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Corpa v. Baxley

United States District Court, M.D. Alabama, Southern Division

April 12, 2019

DANE J. CORPA, Plaintiff,
v.
LT. STEVE BAXLEY, et al., Defendants.

          RECOMMENDATION OF THE MAGISTRATE JUDGE

          CHARLES S. COODY, UNITED STATES MAGISTRATE JUDGE

         I. INTRODUCTION

         This 42 U.S.C. § 1983 action is pending before the court on a complaint filed by Dane J. Corpa, an indigent inmate currently incarcerated at the Dale County Jail on several charges related to his alleged possession of child pornography and dissemination of such pornography. In this case, Corpa challenges his area of housing in the jail and the lack of medical treatment he received after an alleged attack by other inmates, all of which occurred in July of 2018. Doc. 1 at 2-3. The defendants remaining in this civil action are Steve Baxley and Eric Baker, correctional officers employed at the Dale County Jail. Corpa seeks a declaratory judgment, injunctive relief and monetary damages for the alleged violations of his constitutional rights. Doc. 1 at 4.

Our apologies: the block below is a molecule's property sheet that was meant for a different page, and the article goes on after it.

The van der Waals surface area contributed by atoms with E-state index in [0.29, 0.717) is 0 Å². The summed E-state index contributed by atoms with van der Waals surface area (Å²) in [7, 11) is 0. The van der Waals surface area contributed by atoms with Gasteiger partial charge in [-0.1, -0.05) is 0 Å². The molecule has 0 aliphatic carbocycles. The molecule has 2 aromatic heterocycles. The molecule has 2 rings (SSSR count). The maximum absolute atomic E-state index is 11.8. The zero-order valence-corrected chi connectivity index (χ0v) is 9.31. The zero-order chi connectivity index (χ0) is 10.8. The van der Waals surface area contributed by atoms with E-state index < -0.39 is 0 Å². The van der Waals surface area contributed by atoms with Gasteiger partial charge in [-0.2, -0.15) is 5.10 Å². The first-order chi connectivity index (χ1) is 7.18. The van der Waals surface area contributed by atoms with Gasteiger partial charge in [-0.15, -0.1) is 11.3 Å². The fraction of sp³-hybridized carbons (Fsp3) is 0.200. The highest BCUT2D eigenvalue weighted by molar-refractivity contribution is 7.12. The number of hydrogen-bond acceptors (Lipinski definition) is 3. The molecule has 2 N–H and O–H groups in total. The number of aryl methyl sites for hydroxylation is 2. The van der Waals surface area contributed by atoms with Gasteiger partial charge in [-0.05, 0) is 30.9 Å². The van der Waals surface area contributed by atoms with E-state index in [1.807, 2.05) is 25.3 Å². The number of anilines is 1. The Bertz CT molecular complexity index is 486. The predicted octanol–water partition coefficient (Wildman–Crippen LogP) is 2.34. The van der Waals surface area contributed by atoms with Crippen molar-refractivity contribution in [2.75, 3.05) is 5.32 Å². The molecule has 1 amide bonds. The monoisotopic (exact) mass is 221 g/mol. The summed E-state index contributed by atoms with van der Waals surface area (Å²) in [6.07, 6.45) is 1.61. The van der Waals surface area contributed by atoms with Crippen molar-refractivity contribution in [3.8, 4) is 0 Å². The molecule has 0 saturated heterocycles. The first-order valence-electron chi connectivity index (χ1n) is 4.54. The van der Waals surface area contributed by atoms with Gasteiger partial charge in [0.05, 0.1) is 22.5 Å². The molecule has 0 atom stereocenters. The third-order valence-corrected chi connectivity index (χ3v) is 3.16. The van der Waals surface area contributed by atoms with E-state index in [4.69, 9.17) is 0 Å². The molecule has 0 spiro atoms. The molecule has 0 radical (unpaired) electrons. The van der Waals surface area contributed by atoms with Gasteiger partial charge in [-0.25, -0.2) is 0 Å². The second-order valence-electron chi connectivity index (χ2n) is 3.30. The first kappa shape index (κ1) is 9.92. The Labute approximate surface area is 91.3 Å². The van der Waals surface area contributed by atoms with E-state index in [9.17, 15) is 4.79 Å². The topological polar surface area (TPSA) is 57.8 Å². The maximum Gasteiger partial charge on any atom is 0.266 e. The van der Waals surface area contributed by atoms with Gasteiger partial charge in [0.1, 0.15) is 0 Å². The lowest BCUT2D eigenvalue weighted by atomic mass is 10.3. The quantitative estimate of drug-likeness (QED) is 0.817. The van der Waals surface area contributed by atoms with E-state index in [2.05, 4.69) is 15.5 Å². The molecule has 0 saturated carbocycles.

The defendants filed a special report and supporting evidentiary materials addressing the claims presented in the complaint. In these documents, the defendants deny they acted in violation of Corpa's constitutional rights and further argue that this case is due to be dismissed because prior to filing this cause of action Corpa failed to properly exhaust an administrative remedy available to him at the Dale County Jail addressing the claims presented in the complaint. Doc. 14 at 4-6. The defendants base their exhaustion defense on Corpa's failure to file any grievance regarding the claims raised in this case. Doc. 14-3 at 2-3; Doc. 14-5 at 2-3.